It’s common for beginner students to be intimidated when learning how to write in German. From complex grammar to unfamiliar punctuation, there’s a wide variety of rules you must keep in mind. Nonetheless, it’s important that you master German writing skills if you wish to be successful in the long run.
When tasked with writing in German, your first instinct might be to write a sentence in English and then translate it into German using an online resource. Doing so, however, will just stifle your German writing skills and hinder your success. What’s more, translation programs don’t always properly translate sentences. To help you learn the proper way to write in German, use the following three tips and tricks:
In the German language, all nouns are capitalized no matter where they appear in a sentence. For example, in the sentence, “Die Katze geht durch die Tür” (the cat walks through the door), the nouns cat and door are both capitalized. What’s more, adjectives describing nationality, ethnicity, and religion are not capitalized, whereas in English they are.
Luckily, most punctuation marks are used the same in German as they are in English with the exception of a few. In the English language, for example, the typical format for introducing a quote is (“___”). In German, however, chevron-style marks (also used in French) and colons are used to introduce a quote. See example below:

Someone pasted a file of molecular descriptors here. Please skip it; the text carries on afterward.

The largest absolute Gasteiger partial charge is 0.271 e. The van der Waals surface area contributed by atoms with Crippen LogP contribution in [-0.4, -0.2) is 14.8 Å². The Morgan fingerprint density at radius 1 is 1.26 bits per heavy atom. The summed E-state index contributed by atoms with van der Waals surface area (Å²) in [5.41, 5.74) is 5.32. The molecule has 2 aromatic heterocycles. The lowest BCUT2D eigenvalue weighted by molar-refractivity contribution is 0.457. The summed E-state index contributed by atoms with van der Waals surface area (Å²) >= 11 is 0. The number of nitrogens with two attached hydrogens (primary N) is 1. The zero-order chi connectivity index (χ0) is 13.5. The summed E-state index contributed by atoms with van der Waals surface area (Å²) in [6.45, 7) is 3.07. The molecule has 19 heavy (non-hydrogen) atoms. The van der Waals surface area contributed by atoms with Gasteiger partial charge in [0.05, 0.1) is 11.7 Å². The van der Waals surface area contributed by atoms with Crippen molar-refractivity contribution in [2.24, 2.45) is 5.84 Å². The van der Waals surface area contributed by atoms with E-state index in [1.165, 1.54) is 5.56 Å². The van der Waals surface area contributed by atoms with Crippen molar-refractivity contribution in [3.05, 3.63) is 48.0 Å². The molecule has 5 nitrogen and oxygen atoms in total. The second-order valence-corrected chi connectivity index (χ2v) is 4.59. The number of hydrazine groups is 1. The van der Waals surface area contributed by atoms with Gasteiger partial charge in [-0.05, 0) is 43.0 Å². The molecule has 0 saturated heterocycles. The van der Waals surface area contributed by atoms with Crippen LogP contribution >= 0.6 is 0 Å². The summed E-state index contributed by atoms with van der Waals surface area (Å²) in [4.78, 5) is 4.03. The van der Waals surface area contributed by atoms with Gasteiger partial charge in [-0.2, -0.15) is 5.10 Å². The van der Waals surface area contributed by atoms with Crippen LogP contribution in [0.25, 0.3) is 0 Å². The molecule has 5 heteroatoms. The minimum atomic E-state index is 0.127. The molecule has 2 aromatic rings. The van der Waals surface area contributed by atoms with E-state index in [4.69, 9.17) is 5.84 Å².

- English: They said, “The dog ran away.”
- German: Sie sagten: »Der Hund weggelaufen.«
Punctuation at the end of a quote also differs. In German, the comma is placed outside the quotation marks, whereas in English the comma in placed inside the quotation marks. See example below:
- English: “He didn’t sleep last night,” said Sarah.
- German: “Er hat gestern Nacht nicht geschlafen”, sagte Sarah.
3. Sentence Structure
When writing in English, the subject is placed first in a main clause. For example, in the sentence, “The dog catches the ball,” the subject (dog) is placed before the verb (catches) and the object (ball). In German, however, you can either put the subject or the object first. This is because you can oftentimes tell if a noun or pronoun is being used as the subject or object in a sentence. Let’s say, for instance, you want to write the same sentence above in German. You can either do it with the subject or the object first. See example below:
- English: The dog catches the ball.
- German: Der Hund fängt den Ball. (The dog catches the ball)
- German: Den Ball fängt der Hund. (The ball catches the dog)
These are just a few tips and tricks to remember when writing German. It’s important to keep in mind that there are a lot of rules you must absorb. If you’re struggling to master your German writing skills, then you might want to consider taking private German lessons with an expert teacher who can work with you on some of the more difficult rules.
Photo by NJLA: New Jersey Library Association